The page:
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EDUCATION

Paris teachers strike over increase to school week

Primary schools were closed across Paris on Tuesday as teachers staged a mass walk-out in protest over plans to extend the school week from four full days to four and a half.

Paris teachers strike over increase to school week
A notice on the door of a primary school in the 19th arrondisement of Paris tells parents that all staff are on strike. Photo: The Local

Education minister Vincent Peillon has angered the teaching profession in France by proposing to extend the school timetable by half a day each week from September 2013.

Teachers are concerned the extra half day will simply add to their already overburdened workload without the necessary financial compensation.

There are also doubts enough staff can be recruited to cover the extra hours in the timetable and it will be all be financed.

Unions estimate the strike in the French capital will gain “historic” levels of support among staff. They claim up to 95 percent of teachers will join the walk out.

The striking teachers have also planned a protest march for 2pm on Tuesday starting at metro Temple before heading to the Hotel de Ville.

Out of a total of 624 schools in the capital only 66 remained open but were operating a ‘minimum’ timetable.

“The teachers who helped bring this government to power by mobilizing their vote are disappointed,” Jérôme Lambert, head of the Paris branch of the union SNUipp-FSU, told France’s TF1 television.

Valerie Marty, president of the Federation of Parents added: “Both teachers and parents are unhappy at how this reform is being carried out.”

Currently in France primary schools are closed on Wednesdays but the socialist government wants children to start attending classes on Wednesday morning in the future for 'extra-curricular activities'. In return the length of the full teaching day will be slightly shortened.

“We need to inform the French people that one week of 4.5 days is better for learning than 4 days of more than five hours of classes,” the education minister said. “It will allow children to undertake more sporting and cultural activities.

“We cannot continue to be the only country in the world where our students attend school only 144 days a year,” Peillon added in French daily Le Parisien.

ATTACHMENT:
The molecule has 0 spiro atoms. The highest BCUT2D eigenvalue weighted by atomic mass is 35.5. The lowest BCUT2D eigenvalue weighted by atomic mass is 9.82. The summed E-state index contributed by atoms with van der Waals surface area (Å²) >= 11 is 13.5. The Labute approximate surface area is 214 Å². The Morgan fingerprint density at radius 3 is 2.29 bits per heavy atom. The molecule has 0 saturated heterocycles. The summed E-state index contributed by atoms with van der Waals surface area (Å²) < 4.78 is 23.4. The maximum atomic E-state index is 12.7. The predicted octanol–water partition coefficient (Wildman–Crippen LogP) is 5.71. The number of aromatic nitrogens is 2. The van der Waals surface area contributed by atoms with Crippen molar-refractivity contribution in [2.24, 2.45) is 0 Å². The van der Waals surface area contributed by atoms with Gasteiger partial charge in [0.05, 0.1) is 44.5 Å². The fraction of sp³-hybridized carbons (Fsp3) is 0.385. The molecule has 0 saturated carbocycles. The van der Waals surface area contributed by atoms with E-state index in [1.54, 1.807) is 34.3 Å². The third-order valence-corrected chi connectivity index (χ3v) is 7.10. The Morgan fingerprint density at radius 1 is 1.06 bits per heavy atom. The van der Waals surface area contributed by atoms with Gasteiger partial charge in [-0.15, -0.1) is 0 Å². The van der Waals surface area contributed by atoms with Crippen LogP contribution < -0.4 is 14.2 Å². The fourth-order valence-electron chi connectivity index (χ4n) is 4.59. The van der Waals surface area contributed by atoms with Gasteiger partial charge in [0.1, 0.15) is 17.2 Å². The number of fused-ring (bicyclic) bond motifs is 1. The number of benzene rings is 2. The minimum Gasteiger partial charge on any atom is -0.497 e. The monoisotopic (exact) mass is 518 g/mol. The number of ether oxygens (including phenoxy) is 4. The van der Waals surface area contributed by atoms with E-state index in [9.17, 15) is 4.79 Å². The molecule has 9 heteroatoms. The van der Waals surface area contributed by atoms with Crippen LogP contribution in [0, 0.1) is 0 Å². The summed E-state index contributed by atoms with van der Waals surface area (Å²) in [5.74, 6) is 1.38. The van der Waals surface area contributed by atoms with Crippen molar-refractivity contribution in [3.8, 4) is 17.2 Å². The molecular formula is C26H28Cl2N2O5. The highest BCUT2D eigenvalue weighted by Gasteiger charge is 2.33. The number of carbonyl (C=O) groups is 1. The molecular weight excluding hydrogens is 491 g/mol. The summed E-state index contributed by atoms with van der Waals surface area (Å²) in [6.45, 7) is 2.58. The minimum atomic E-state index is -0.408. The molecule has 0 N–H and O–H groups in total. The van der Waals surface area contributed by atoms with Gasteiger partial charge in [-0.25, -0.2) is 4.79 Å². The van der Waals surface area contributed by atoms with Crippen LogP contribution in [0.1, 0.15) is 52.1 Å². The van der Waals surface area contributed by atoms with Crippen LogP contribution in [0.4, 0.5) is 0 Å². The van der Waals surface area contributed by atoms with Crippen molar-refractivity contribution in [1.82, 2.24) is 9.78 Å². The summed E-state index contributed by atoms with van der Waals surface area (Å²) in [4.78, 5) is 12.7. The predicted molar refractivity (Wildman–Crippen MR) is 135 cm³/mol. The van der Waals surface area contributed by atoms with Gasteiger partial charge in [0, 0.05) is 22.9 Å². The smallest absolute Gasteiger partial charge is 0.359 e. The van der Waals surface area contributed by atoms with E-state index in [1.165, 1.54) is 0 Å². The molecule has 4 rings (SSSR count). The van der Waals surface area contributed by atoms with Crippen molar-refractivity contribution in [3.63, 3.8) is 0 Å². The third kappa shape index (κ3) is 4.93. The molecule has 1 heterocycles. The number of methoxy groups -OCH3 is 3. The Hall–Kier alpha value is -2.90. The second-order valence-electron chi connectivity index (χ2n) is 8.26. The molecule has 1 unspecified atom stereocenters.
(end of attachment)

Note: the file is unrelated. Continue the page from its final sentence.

In contrast to France, children in Germany attend school 193 days each year – the most out of all the member states of the OECD (The Organisation for Economic Co-operation and Development). The average number of school days for nations in the OECD stands at 187.

Details of the extension to the school week are due to be finalized this week before being made public on Friday.

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STRIKES

French customs officers strike over job cuts

Customs officers across France will walk out on Thursday in protest at job cuts that unions say will “weaken the customs network”.

French customs officers strike over job cuts

The national strike on Thursday, March 10th is expected to lead to delays at ports, airports and on the Eurostar.

The strike, which will include a rally outside the National Assembly building in Paris, was called by the CFDT-Douane and has the support of other unions. 

A work-to-rule protest over pay and conditions by customs officers in 2019, under the shadow of Brexit, led to delays and disruption at airports, as well as ports including Calais and Dunkirk, and on Eurostar trains.

Unions are calling on the government to axe plans to switch responsibility for import duty collection to the Direction Générale des Finances Publiques by 2024, at the cost of 700 customs’ officer jobs – and, according to strikers, tens of billions of euros to State coffers.

“We are asking for the reforms to be stopped, mainly that of the transfer of taxation, which is disorganising the network with the elimination of nearly a thousand jobs,” CFDT-Douane’s secretary general David-Olivier Caron said.

The planned job cuts come after years of restructuring and streamlining that has seen thousands of positions disappear, the unions say, when customs fraud and smuggling is rising because of a lack of resources.

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